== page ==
Gregory Paul on the rise of nonbelief in the U.S.: it’s happening faster than

1 Like

This does not represent one of Jerry Coyne’s best introductory paragraphs:

This article by Gregory Paul in the new journal Essays in the Philosophy of Humanism (click on screenshot for pdf) argues, based on polling data, that the proportion of Americans who are atheists is rising by 5-10% a decade, leading to the conclusion that within a century America will comprise mainly nonbelievers.

Seriously? By that “logic”, the fact that American sugar consumption used to rise steadily with each decade would lead to the conclusion that by the year 2000 sugar should have represented over half of the typical American diet. No. Statistics and trends don’t work that way. (Despite the long rise, sugar consumption actually dropped in recent decades.)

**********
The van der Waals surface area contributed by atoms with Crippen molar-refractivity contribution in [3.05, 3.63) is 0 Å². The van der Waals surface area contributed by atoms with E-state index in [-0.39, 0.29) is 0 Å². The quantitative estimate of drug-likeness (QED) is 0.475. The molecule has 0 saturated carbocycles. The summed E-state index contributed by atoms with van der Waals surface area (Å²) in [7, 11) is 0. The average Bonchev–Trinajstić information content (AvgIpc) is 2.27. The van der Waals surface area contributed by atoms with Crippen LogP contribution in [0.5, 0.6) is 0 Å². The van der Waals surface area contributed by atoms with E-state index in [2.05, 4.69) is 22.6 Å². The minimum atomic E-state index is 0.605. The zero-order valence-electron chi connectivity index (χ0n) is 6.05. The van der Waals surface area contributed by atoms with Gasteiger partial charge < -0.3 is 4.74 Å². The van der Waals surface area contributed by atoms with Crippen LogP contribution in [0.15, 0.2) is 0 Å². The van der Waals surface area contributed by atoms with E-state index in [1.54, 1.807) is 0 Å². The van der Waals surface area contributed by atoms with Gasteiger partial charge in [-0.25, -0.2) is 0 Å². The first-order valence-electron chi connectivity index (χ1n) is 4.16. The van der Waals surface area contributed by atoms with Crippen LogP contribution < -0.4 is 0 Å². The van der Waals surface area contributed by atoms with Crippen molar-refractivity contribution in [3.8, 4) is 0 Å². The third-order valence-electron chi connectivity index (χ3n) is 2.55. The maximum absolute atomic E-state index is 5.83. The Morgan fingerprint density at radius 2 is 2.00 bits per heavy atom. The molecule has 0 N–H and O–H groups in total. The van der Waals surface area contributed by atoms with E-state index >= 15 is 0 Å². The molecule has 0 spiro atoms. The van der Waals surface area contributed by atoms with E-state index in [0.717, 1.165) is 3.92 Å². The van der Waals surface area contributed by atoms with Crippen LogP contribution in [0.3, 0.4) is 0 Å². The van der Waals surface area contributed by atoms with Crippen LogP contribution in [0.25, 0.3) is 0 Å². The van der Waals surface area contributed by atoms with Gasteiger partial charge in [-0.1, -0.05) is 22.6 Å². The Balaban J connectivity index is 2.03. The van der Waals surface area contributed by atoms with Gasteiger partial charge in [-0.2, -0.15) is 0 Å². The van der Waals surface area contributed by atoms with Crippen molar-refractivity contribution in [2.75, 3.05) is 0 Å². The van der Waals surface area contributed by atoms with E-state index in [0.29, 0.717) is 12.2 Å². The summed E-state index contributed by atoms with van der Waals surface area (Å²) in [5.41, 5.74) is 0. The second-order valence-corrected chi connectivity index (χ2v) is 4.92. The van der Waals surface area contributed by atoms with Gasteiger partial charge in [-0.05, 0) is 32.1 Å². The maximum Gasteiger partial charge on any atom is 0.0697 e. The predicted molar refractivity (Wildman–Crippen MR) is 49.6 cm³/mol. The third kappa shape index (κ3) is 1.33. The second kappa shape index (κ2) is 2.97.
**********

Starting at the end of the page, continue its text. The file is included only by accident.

This misuse of statistics reminds me of YEC origins-ministries’ arguments claiming that because the moon is moving away from the earth at a steady annual rate, the moon must be very young. (After all, extrapolating that annual rate backwards would mean that the moon couldn’t be millions of years old—or so say Jason Lisle, Ken Ham, et al.)

As I’ve observed many times previously, the worst arguments across the belief and non-belief spectra tend to share many of the very same logical fallacies.


What do you mean??? In just 2 centuries, the US will be 200% atheist!!! That sounds great! :wink:

Removing tongue from cheek, I agree with you. You can’t extrapolate from this data. Religiosity in the US has fluctuated in the past, and I would expect it to fluctuate in the future. I find in very improbable that religiosity will be as common as it was in the past, but there is no reason to expect consistent trends through long time periods.